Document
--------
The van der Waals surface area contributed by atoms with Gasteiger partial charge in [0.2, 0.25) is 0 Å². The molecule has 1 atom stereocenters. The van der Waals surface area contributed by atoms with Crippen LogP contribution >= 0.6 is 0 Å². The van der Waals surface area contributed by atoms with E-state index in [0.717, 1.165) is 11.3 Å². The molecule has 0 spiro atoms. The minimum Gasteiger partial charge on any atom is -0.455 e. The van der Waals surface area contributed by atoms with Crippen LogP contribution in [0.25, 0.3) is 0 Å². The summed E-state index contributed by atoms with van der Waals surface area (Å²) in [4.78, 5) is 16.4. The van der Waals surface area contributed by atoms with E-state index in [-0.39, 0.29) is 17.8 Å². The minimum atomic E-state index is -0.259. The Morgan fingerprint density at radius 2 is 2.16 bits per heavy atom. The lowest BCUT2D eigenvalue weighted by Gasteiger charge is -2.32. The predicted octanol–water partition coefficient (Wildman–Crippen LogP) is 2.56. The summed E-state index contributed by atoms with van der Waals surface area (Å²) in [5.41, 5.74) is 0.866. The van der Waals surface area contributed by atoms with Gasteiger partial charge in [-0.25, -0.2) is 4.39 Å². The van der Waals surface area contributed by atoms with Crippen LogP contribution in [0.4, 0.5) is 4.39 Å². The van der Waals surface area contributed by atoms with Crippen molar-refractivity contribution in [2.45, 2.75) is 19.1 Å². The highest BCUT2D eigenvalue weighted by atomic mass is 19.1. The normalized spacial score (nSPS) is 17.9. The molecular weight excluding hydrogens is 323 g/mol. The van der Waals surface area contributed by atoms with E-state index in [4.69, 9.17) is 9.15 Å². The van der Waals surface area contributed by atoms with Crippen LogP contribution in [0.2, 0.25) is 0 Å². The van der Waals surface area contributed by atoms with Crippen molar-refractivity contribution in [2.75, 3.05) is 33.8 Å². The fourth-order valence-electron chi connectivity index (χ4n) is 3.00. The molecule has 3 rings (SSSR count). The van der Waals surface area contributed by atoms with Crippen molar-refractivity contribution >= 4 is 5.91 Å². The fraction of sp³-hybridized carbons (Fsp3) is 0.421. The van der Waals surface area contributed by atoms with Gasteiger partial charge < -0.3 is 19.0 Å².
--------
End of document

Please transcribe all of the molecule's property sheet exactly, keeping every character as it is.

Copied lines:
The van der Waals surface area contributed by atoms with Gasteiger partial charge in [0.2, 0.25) is 0 Å². The molecule has 1 atom stereocenters. The van der Waals surface area contributed by atoms with Crippen LogP contribution >= 0.6 is 0 Å². The van der Waals surface area contributed by atoms with E-state index in [0.717, 1.165) is 11.3 Å². The molecule has 0 spiro atoms. The minimum Gasteiger partial charge on any atom is -0.455 e. The van der Waals surface area contributed by atoms with Crippen LogP contribution in [0.25, 0.3) is 0 Å². The summed E-state index contributed by atoms with van der Waals surface area (Å²) in [4.78, 5) is 16.4. The van der Waals surface area contributed by atoms with E-state index in [-0.39, 0.29) is 17.8 Å². The minimum atomic E-state index is -0.259. The Morgan fingerprint density at radius 2 is 2.16 bits per heavy atom. The lowest BCUT2D eigenvalue weighted by Gasteiger charge is -2.32. The predicted octanol–water partition coefficient (Wildman–Crippen LogP) is 2.56. The summed E-state index contributed by atoms with van der Waals surface area (Å²) in [5.41, 5.74) is 0.866. The van der Waals surface area contributed by atoms with Gasteiger partial charge in [-0.25, -0.2) is 4.39 Å². The van der Waals surface area contributed by atoms with Crippen LogP contribution in [0.4, 0.5) is 4.39 Å². The van der Waals surface area contributed by atoms with Crippen molar-refractivity contribution in [2.45, 2.75) is 19.1 Å². The highest BCUT2D eigenvalue weighted by atomic mass is 19.1. The normalized spacial score (nSPS) is 17.9. The molecular weight excluding hydrogens is 323 g/mol. The van der Waals surface area contributed by atoms with E-state index in [4.69, 9.17) is 9.15 Å². The van der Waals surface area contributed by atoms with Crippen LogP contribution in [0.2, 0.25) is 0 Å². The van der Waals surface area contributed by atoms with Crippen molar-refractivity contribution in [2.75, 3.05) is 33.8 Å². The fourth-order valence-electron chi connectivity index (χ4n) is 3.00. The molecule has 3 rings (SSSR count). The van der Waals surface area contributed by atoms with Crippen molar-refractivity contribution >= 4 is 5.91 Å². The fraction of sp³-hybridized carbons (Fsp3) is 0.421. The van der Waals surface area contributed by atoms with Gasteiger partial charge < -0.3 is 19.0 Å².